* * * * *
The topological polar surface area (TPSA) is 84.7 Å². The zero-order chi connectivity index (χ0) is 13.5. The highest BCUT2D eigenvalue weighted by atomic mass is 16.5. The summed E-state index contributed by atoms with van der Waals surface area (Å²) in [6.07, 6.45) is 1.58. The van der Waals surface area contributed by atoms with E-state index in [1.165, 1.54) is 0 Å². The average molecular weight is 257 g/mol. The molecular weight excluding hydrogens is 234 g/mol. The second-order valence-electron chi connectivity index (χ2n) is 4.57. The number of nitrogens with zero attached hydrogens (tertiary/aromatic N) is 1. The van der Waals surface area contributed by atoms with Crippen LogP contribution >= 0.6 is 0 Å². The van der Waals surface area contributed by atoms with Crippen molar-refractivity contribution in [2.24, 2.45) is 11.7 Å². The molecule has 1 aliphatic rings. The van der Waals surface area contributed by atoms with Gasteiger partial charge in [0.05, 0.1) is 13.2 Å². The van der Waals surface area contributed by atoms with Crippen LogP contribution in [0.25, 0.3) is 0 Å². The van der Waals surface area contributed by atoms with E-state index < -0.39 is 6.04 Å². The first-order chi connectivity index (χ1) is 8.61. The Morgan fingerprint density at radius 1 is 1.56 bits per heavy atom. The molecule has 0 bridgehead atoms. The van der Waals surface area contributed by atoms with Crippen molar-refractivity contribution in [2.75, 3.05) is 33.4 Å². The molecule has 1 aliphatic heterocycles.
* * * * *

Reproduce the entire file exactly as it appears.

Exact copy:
The topological polar surface area (TPSA) is 84.7 Å². The zero-order chi connectivity index (χ0) is 13.5. The highest BCUT2D eigenvalue weighted by atomic mass is 16.5. The summed E-state index contributed by atoms with van der Waals surface area (Å²) in [6.07, 6.45) is 1.58. The van der Waals surface area contributed by atoms with E-state index in [1.165, 1.54) is 0 Å². The average molecular weight is 257 g/mol. The molecular weight excluding hydrogens is 234 g/mol. The second-order valence-electron chi connectivity index (χ2n) is 4.57. The number of nitrogens with zero attached hydrogens (tertiary/aromatic N) is 1. The van der Waals surface area contributed by atoms with Crippen LogP contribution >= 0.6 is 0 Å². The van der Waals surface area contributed by atoms with Crippen molar-refractivity contribution in [2.24, 2.45) is 11.7 Å². The molecule has 1 aliphatic rings. The van der Waals surface area contributed by atoms with Gasteiger partial charge in [0.05, 0.1) is 13.2 Å². The van der Waals surface area contributed by atoms with Crippen LogP contribution in [0.25, 0.3) is 0 Å². The van der Waals surface area contributed by atoms with E-state index < -0.39 is 6.04 Å². The first-order chi connectivity index (χ1) is 8.61. The Morgan fingerprint density at radius 1 is 1.56 bits per heavy atom. The molecule has 0 bridgehead atoms. The van der Waals surface area contributed by atoms with Crippen molar-refractivity contribution in [2.75, 3.05) is 33.4 Å². The molecule has 1 aliphatic heterocycles.